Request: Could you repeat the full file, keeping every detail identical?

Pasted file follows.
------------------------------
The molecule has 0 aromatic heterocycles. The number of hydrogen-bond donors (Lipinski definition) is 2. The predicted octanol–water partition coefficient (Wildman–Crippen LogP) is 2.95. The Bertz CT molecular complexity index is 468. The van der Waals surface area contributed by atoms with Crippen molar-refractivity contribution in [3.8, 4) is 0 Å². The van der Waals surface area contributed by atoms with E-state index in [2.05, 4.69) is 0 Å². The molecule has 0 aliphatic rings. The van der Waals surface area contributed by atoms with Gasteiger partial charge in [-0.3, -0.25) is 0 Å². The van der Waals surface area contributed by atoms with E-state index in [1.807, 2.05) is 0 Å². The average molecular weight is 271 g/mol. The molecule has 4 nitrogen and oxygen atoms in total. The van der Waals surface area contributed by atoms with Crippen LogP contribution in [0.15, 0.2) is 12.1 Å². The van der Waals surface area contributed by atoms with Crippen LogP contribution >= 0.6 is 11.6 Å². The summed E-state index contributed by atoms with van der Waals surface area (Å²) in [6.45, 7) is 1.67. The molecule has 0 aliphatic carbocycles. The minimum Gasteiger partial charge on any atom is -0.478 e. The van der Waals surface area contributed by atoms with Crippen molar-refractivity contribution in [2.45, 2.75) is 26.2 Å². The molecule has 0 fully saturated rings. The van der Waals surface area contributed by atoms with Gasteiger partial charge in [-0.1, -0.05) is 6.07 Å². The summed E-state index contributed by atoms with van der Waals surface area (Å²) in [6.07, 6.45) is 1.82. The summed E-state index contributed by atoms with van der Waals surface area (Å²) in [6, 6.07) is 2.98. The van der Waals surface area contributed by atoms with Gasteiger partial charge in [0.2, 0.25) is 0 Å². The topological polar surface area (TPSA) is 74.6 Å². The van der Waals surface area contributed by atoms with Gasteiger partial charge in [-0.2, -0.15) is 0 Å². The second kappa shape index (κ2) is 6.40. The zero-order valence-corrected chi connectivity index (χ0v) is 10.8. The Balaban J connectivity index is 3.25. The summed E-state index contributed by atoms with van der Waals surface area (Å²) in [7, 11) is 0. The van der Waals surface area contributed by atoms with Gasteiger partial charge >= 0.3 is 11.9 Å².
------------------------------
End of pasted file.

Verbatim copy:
The molecule has 0 aromatic heterocycles. The number of hydrogen-bond donors (Lipinski definition) is 2. The predicted octanol–water partition coefficient (Wildman–Crippen LogP) is 2.95. The Bertz CT molecular complexity index is 468. The van der Waals surface area contributed by atoms with Crippen molar-refractivity contribution in [3.8, 4) is 0 Å². The van der Waals surface area contributed by atoms with E-state index in [2.05, 4.69) is 0 Å². The molecule has 0 aliphatic rings. The van der Waals surface area contributed by atoms with Gasteiger partial charge in [-0.3, -0.25) is 0 Å². The van der Waals surface area contributed by atoms with E-state index in [1.807, 2.05) is 0 Å². The average molecular weight is 271 g/mol. The molecule has 4 nitrogen and oxygen atoms in total. The van der Waals surface area contributed by atoms with Crippen LogP contribution in [0.15, 0.2) is 12.1 Å². The van der Waals surface area contributed by atoms with Crippen LogP contribution >= 0.6 is 11.6 Å². The summed E-state index contributed by atoms with van der Waals surface area (Å²) in [6.45, 7) is 1.67. The molecule has 0 aliphatic carbocycles. The minimum Gasteiger partial charge on any atom is -0.478 e. The van der Waals surface area contributed by atoms with Crippen molar-refractivity contribution in [2.45, 2.75) is 26.2 Å². The molecule has 0 fully saturated rings. The van der Waals surface area contributed by atoms with Gasteiger partial charge in [-0.1, -0.05) is 6.07 Å². The summed E-state index contributed by atoms with van der Waals surface area (Å²) in [6.07, 6.45) is 1.82. The summed E-state index contributed by atoms with van der Waals surface area (Å²) in [6, 6.07) is 2.98. The van der Waals surface area contributed by atoms with Gasteiger partial charge in [0.2, 0.25) is 0 Å². The topological polar surface area (TPSA) is 74.6 Å². The van der Waals surface area contributed by atoms with Gasteiger partial charge in [-0.2, -0.15) is 0 Å². The second kappa shape index (κ2) is 6.40. The zero-order valence-corrected chi connectivity index (χ0v) is 10.8. The Balaban J connectivity index is 3.25. The summed E-state index contributed by atoms with van der Waals surface area (Å²) in [7, 11) is 0. The van der Waals surface area contributed by atoms with Gasteiger partial charge >= 0.3 is 11.9 Å².